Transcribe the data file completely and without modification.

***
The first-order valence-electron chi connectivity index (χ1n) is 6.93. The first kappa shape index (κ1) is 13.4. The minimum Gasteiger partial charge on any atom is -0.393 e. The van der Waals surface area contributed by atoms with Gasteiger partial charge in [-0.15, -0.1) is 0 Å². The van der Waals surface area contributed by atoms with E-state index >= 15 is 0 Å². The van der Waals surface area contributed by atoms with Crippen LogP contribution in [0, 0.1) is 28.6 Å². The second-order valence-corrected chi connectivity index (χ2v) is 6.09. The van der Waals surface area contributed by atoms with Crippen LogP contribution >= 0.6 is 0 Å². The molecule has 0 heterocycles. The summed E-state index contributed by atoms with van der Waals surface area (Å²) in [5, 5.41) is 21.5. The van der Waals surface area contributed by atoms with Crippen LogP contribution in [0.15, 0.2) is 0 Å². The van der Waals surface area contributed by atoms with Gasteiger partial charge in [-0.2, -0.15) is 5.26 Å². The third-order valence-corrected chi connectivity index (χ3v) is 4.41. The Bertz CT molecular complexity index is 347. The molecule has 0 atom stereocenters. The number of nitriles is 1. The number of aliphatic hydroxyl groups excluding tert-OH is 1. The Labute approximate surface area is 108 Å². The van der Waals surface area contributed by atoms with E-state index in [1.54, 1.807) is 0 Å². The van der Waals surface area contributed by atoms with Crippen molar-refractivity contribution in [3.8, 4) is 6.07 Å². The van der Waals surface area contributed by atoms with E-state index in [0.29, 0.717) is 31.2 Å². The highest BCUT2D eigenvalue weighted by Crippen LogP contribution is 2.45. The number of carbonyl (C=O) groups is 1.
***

The first-order valence-electron chi connectivity index (χ1n) is 6.93. The first kappa shape index (κ1) is 13.4. The minimum Gasteiger partial charge on any atom is -0.393 e. The van der Waals surface area contributed by atoms with Gasteiger partial charge in [-0.15, -0.1) is 0 Å². The van der Waals surface area contributed by atoms with E-state index >= 15 is 0 Å². The van der Waals surface area contributed by atoms with Crippen LogP contribution in [0, 0.1) is 28.6 Å². The second-order valence-corrected chi connectivity index (χ2v) is 6.09. The van der Waals surface area contributed by atoms with Crippen LogP contribution >= 0.6 is 0 Å². The molecule has 0 heterocycles. The summed E-state index contributed by atoms with van der Waals surface area (Å²) in [5, 5.41) is 21.5. The van der Waals surface area contributed by atoms with Crippen LogP contribution in [0.15, 0.2) is 0 Å². The van der Waals surface area contributed by atoms with Gasteiger partial charge in [-0.2, -0.15) is 5.26 Å². The third-order valence-corrected chi connectivity index (χ3v) is 4.41. The Bertz CT molecular complexity index is 347. The molecule has 0 atom stereocenters. The number of nitriles is 1. The number of aliphatic hydroxyl groups excluding tert-OH is 1. The Labute approximate surface area is 108 Å². The van der Waals surface area contributed by atoms with E-state index in [1.54, 1.807) is 0 Å². The van der Waals surface area contributed by atoms with Crippen molar-refractivity contribution in [3.8, 4) is 6.07 Å². The van der Waals surface area contributed by atoms with E-state index in [0.29, 0.717) is 31.2 Å². The highest BCUT2D eigenvalue weighted by Crippen LogP contribution is 2.45. The number of carbonyl (C=O) groups is 1.